Any of these words and others like them can be used to describe the efforts of a group of Redwood Falls individuals who were tasked with ensuring a local housing project damaged by a fire in 2013 would open again.

That group, known as the Redwood Falls Housing and Redevelopment Authority (HRA), celebrated the fruits of its efforts this past fall when the ribbon was cut officially opening the Lakeside Manor housing facility once again. 

The process toward that end was not an easy one, as it took more than four years to move through the red tape from the time of the fire in January of 2013 until the day the first person moved into the newly remodeled housing facility in August of this year.

Phil Johanneck, one of the members of the HRA who has been involved in the remodeling process throughout the past four years, recently talked about the project from the time of the fire until the reopening.

Johanneck recalled getting the call from the staff of Lakeside about the fire, adding the HRA was determined from the very beginning to open the facility once again.

Johanneck recognized the efforts of the community that first night in January 2013 when law enforcement, emergency personnel and the community as a whole responded to help in a quick fashion. Most of the structure itself was unharmed in the fire, although smoke damage was prevalent throughout all of the floors.

The building had to be completely gutted down to the concrete walls, and during the $5 million renovation, everything from new electrical to the installation of a sprinkler system was included. That funding came from various sources, including insurance, U.S. Housing and Urban Development (HUD), the Minnesota Housing Finance Agency, as well as a small cities allocation from the Minnesota Department of Employment and Economic Development (DEED).

No one would have ever imagined the process would take as long as it did, agreed Johanneck, who said it was a great relief to be at the point where people were able to call Lakeside Manor home once again.

“We’re still not 100 percent (completed with the project),” said Johanneck, adding there are a few small details being worked on.

However, getting the green light for occupancy was a huge burden lifted off of those who spent countless hours calling, e-mailing and communicating in other ways to get the project completed. At the official opening earlier this fall and again during a recent conversation about the process, Johanneck commented about the long list of e-mails that continued to come in regularly as the project unfolded.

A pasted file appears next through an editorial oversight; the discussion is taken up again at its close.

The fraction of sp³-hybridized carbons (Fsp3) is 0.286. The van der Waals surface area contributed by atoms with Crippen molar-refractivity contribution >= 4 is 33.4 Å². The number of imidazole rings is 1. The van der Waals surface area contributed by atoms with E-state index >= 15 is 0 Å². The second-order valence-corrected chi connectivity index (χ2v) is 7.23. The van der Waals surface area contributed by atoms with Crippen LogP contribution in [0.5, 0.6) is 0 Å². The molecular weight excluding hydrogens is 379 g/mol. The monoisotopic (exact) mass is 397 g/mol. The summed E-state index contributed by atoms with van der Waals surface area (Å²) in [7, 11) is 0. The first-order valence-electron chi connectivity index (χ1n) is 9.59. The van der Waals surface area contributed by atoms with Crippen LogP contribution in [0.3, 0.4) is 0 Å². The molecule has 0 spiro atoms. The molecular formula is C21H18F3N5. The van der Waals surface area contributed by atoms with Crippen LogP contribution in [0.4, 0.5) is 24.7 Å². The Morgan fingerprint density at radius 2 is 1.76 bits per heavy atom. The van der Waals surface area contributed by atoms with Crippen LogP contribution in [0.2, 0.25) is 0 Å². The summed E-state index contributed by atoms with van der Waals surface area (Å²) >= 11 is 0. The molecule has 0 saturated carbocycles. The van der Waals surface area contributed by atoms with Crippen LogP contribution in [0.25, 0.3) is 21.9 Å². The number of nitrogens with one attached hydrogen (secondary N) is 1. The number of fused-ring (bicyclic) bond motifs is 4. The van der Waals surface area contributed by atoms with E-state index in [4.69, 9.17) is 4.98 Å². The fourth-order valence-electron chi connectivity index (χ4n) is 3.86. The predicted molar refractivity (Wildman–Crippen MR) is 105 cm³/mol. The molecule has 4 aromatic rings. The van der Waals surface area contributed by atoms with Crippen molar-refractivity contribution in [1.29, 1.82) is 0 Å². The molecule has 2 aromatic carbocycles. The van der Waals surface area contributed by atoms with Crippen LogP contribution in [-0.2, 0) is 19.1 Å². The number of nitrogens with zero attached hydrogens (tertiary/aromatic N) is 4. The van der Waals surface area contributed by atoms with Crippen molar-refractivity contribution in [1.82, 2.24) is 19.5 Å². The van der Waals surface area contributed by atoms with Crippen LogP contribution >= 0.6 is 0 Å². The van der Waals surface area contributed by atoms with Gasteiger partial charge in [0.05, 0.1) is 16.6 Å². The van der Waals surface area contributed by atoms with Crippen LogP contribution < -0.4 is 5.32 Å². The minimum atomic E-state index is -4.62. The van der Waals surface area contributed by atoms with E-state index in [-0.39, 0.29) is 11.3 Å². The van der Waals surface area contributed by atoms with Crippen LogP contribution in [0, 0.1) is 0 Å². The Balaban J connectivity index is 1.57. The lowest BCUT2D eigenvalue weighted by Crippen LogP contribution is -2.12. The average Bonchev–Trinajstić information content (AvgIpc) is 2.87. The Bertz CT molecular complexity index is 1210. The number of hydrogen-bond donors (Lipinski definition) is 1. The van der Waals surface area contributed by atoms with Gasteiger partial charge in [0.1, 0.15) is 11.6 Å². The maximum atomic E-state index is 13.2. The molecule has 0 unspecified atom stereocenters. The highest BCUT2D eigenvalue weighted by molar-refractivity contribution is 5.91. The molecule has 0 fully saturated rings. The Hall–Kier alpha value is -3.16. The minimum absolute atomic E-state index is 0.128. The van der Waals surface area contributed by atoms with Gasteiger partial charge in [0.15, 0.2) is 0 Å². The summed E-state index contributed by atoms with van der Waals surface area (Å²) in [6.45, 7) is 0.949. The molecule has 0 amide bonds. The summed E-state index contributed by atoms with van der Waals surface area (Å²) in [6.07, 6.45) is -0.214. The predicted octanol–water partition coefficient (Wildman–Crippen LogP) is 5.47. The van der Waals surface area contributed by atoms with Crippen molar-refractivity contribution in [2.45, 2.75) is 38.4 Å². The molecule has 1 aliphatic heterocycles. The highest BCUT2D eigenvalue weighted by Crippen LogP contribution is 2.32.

Initially established in the 1960s, Lakeside Manor has changed a bit with the remodeling project, and today there are 51 one-bedroom units available.

According to Pat Dingels of the Redwood Area Development Corporation (RADC), which is serving as the interim manager of Lakeside services, there were, as of Dec. 21, six units left to be filled at Lakeside Manor.

“The HRA committee, city staff, and the city council were determined to get Lakeside Manor up and running again,” said Corey Theis, Redwood Falls mayor. “With all the events that took place from the first to working with HUD and insurance, it was a slower process than expected, but we never gave up and kept finding solutions to a difficult situation.”

After long meetings and hard work by all involved Lakeside Manor is a great place for anyone to call home, added Theis.

“This type of housing is a great asset for our community and will benefit the citizens of Redwood Falls for many years to come,” said Theis.

The units available for rent at Lakeside Manor are based on income, said Dingels, and those who may be interested in finding out more about what is offered through the housing facility are encouraged to contact Dingels.

For more information, call (507) 637-2221, or visit the RADC Web site at and look for the HRA link.

“Living at Lakeside Manor is not based on age,” said Dingels, adding many still believe it is a facility built for senior living. “Any adult who meets income guidelines may live at Lakeside Manor.”

Of the initial group that was displaced when the Lakeside Manor fire required it to be closed, one resident has moved back in and is again calling it home. The first tenant officially moved in Sept. 12, 2017, and since then the Lakeside facility has been a busy place.

In addition to the five-member HRA, there are countless people who worked to accomplish opening Lakeside Manor once again, and it is those people who have been selected at the 2017 Redwood Gazette People of the Year.